For a play that features, among other things, masturbation, ejaculations, fellatio, anal sex, suggestions of incest and frottage—look up that last one if you need to—Thomas Bradshaw’s Intimacy is remarkably wholesome.
Indeed, by the time this ribald comedy presented by The New Group reaches its conclusion, all of its characters are in a state of blissful harmony despite the profusion of sexual and racial tensions that have previously threatened to rend them apart.
It concerns three families living near each other in an upscale suburban town. Widower James (Daniel Gerroll) is still grieving for his late wife but finds himself consumed with sexual thoughts despite his stern religiosity. His sex-obsessed teenage son Matthew (Austin Cauldwell), an aspiring filmmaker, voyeuristically spies on Janet (Ella Dershowitz), the sexy girl next door, even while beginning a sexual relationship with Sarah (Dea Julien), the daughter of Fred (David Anzuelo), a contractor who pleasures himself to gay porn. Finally, there are Janet’s parents, bi-racial couple Jerry (Keith Randolph Smith) and Pat (Laura Esterman), whose healthy sex life has apparently inspired their daughter to become a porn actress.
Playwright Bradshaw has repeatedly stated in interviews that he doesn’t consider himself a provocateur, but the assertion seems disingenuous considering this work’s endless representations of sex and bodily functions as exuberantly staged by director Scott Elliott. Full-frontal nudity and graphic sex abounds, and only the most discerning, or close-up, will be able to differentiate the prosthetic penises from the real ones.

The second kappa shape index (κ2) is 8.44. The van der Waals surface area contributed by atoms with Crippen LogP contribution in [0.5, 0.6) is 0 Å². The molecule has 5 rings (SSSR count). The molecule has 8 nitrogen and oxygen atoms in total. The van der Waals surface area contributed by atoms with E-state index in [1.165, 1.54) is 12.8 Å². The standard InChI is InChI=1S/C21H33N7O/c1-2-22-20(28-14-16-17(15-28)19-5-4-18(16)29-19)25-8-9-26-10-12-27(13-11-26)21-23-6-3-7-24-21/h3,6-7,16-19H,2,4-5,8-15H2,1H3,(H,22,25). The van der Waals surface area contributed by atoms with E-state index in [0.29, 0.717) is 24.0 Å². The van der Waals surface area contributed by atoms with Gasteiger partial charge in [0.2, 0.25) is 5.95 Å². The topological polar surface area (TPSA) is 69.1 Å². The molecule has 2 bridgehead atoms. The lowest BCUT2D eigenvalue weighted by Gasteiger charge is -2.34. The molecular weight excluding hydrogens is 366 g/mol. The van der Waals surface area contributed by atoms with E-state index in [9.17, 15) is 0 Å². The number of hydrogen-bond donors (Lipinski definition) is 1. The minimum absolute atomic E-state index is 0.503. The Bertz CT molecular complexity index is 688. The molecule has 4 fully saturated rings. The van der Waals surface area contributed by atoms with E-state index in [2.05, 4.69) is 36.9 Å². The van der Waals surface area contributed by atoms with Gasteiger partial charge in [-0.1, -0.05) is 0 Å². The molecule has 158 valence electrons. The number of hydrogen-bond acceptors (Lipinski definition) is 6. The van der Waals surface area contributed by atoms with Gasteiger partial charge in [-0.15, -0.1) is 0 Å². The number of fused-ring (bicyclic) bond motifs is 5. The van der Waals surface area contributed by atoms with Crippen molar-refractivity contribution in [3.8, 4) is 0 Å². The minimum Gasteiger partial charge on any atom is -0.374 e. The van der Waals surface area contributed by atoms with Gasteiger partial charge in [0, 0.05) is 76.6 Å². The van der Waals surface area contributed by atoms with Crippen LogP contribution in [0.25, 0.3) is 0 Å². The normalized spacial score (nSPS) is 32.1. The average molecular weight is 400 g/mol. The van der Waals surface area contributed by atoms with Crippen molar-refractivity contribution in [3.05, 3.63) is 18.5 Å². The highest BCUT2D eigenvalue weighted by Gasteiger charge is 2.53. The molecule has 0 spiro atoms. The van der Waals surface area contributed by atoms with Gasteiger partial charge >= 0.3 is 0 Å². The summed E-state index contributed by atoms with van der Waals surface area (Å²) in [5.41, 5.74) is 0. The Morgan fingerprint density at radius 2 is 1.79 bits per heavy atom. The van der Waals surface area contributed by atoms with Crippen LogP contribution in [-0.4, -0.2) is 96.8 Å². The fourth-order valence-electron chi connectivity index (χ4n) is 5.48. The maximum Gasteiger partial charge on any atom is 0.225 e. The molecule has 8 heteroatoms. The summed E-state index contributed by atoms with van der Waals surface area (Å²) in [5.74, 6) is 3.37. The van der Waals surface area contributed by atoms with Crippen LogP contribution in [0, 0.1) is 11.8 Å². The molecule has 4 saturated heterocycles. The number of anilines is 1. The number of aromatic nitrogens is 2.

When he first learns that his daughter is posing in such magazines as Barely Legal, Jerry is aghast. But he soon finds himself indulging in sexual fantasies about her, even while sarcastically asking, after she comes home from work, “Did you have some nice orgasms?” His sexually liberated wife is far more supportive, arguing that their daughter having sex in front of a camera is simply “a career choice.”
The virginal Sarah won’t allow Matthew to have intercourse with her, but she happily uses his bodily fluids as a medicinal cream for her acne-plagued skin. Meanwhile, he comes to embrace his bi-sexuality after being graphically propositioned by her father.
Resembling nothing so much as a network sitcom if the censors had all been sent packing, the play ultimately centers on Matthew’s deciding to make an all-frottage porn film starring Janet and his father, the latter of whom gleefully sheds his inhibitions after becoming besotted by the comely young woman.
Making the hardly revelatory point that we’re all capable of extreme licentiousness under the right circumstances, the play, for all its graphicness, lacks the anarchic wit that would make it truly thought provoking. It mainly comes across as begging for attention, like a pathetic flasher trying to be caught.
The performers, ranging from such veteran pros as Gerroll, Esterman and Smith to the younger newcomers, are certainly game for anything, shedding their clothes and dignity in strained attempts to induce laughs and gasps. To their credit, they sometimes succeed, but in such moments as when Smith’s harried Jerry takes a relaxing toilet break to the auditory accompaniment of loud farting sounds, it’s hard not to feel sorry for them.
Ultimately, the play is far less than the sum of its, um, parts. Its relative tameness is illustrated when a scene from the notorious porn film Deep Throat is shown on a television monitor. Watching Linda Lovelace perform her trademark sexual act--and it’s impossible not to, despite the live actors onstage-- one is reminded of an earlier time when it was still possible to be genuinely shocked.
Acorn Theatre, 410 W. 42nd St. 212-239-6200. www.telecharge.com. Through March 8.